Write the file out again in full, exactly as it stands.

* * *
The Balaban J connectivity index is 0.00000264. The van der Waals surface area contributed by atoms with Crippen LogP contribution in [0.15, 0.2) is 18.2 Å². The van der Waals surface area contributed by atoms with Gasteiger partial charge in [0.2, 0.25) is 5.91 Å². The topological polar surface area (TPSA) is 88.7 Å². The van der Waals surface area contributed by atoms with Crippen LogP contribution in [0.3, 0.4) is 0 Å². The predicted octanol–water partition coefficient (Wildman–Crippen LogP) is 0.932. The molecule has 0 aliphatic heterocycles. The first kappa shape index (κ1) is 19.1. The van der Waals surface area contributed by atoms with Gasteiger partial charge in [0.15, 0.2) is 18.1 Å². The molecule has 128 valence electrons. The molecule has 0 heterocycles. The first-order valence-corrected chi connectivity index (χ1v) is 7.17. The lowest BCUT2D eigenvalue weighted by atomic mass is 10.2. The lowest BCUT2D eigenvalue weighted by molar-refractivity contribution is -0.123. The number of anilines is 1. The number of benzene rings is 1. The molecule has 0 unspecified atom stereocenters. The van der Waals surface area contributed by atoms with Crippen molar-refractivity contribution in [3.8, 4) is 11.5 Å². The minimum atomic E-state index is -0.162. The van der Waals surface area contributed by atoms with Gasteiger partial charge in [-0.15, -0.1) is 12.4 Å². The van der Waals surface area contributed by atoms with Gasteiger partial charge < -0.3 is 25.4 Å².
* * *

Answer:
The Balaban J connectivity index is 0.00000264. The van der Waals surface area contributed by atoms with Crippen LogP contribution in [0.15, 0.2) is 18.2 Å². The van der Waals surface area contributed by atoms with Gasteiger partial charge in [0.2, 0.25) is 5.91 Å². The topological polar surface area (TPSA) is 88.7 Å². The van der Waals surface area contributed by atoms with Crippen LogP contribution in [0.3, 0.4) is 0 Å². The predicted octanol–water partition coefficient (Wildman–Crippen LogP) is 0.932. The molecule has 0 aliphatic heterocycles. The first kappa shape index (κ1) is 19.1. The van der Waals surface area contributed by atoms with Gasteiger partial charge in [0.15, 0.2) is 18.1 Å². The molecule has 128 valence electrons. The molecule has 0 heterocycles. The first-order valence-corrected chi connectivity index (χ1v) is 7.17. The lowest BCUT2D eigenvalue weighted by atomic mass is 10.2. The lowest BCUT2D eigenvalue weighted by molar-refractivity contribution is -0.123. The number of anilines is 1. The number of benzene rings is 1. The molecule has 0 unspecified atom stereocenters. The van der Waals surface area contributed by atoms with Crippen molar-refractivity contribution in [3.8, 4) is 11.5 Å². The minimum atomic E-state index is -0.162. The van der Waals surface area contributed by atoms with Gasteiger partial charge in [-0.15, -0.1) is 12.4 Å². The van der Waals surface area contributed by atoms with Gasteiger partial charge < -0.3 is 25.4 Å².